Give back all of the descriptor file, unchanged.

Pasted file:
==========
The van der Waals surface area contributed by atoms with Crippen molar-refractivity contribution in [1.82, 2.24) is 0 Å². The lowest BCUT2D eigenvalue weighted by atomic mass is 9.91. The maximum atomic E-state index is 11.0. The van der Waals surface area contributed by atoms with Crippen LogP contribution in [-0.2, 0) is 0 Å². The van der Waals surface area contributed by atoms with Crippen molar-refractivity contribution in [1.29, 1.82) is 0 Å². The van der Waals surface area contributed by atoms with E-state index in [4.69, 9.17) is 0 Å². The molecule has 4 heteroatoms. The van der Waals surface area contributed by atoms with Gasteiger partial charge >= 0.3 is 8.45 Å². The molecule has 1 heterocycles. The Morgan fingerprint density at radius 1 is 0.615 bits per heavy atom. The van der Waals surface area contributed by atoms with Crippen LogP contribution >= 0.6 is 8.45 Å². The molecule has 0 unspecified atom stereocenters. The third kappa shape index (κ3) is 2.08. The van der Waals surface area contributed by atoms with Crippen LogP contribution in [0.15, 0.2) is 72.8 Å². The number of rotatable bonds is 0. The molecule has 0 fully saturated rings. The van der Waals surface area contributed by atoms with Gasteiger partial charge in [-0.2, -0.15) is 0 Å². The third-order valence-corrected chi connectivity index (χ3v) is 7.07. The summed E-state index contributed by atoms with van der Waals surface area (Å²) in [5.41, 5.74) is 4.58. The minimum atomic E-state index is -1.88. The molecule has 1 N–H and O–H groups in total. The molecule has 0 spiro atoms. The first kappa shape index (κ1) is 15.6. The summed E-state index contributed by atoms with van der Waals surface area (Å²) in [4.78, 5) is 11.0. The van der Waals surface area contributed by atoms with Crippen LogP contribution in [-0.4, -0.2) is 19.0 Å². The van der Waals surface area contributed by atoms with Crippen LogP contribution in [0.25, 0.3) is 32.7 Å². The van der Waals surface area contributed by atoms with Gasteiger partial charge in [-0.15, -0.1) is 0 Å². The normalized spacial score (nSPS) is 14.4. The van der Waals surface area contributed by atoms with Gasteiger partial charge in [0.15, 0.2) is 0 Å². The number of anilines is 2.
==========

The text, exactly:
The van der Waals surface area contributed by atoms with Crippen molar-refractivity contribution in [1.82, 2.24) is 0 Å². The lowest BCUT2D eigenvalue weighted by atomic mass is 9.91. The maximum atomic E-state index is 11.0. The van der Waals surface area contributed by atoms with Crippen LogP contribution in [-0.2, 0) is 0 Å². The van der Waals surface area contributed by atoms with Crippen molar-refractivity contribution in [1.29, 1.82) is 0 Å². The van der Waals surface area contributed by atoms with E-state index in [4.69, 9.17) is 0 Å². The molecule has 4 heteroatoms. The van der Waals surface area contributed by atoms with Gasteiger partial charge >= 0.3 is 8.45 Å². The molecule has 1 heterocycles. The Morgan fingerprint density at radius 1 is 0.615 bits per heavy atom. The van der Waals surface area contributed by atoms with Crippen LogP contribution >= 0.6 is 8.45 Å². The molecule has 0 unspecified atom stereocenters. The third kappa shape index (κ3) is 2.08. The van der Waals surface area contributed by atoms with Crippen LogP contribution in [0.15, 0.2) is 72.8 Å². The number of rotatable bonds is 0. The molecule has 0 fully saturated rings. The van der Waals surface area contributed by atoms with Gasteiger partial charge in [-0.2, -0.15) is 0 Å². The third-order valence-corrected chi connectivity index (χ3v) is 7.07. The summed E-state index contributed by atoms with van der Waals surface area (Å²) in [5.41, 5.74) is 4.58. The minimum atomic E-state index is -1.88. The molecule has 1 N–H and O–H groups in total. The molecule has 0 spiro atoms. The first kappa shape index (κ1) is 15.6. The summed E-state index contributed by atoms with van der Waals surface area (Å²) in [4.78, 5) is 11.0. The van der Waals surface area contributed by atoms with Crippen LogP contribution in [-0.4, -0.2) is 19.0 Å². The van der Waals surface area contributed by atoms with Crippen LogP contribution in [0.25, 0.3) is 32.7 Å². The van der Waals surface area contributed by atoms with Gasteiger partial charge in [-0.15, -0.1) is 0 Å². The normalized spacial score (nSPS) is 14.4. The van der Waals surface area contributed by atoms with Gasteiger partial charge in [0.15, 0.2) is 0 Å². The number of anilines is 2.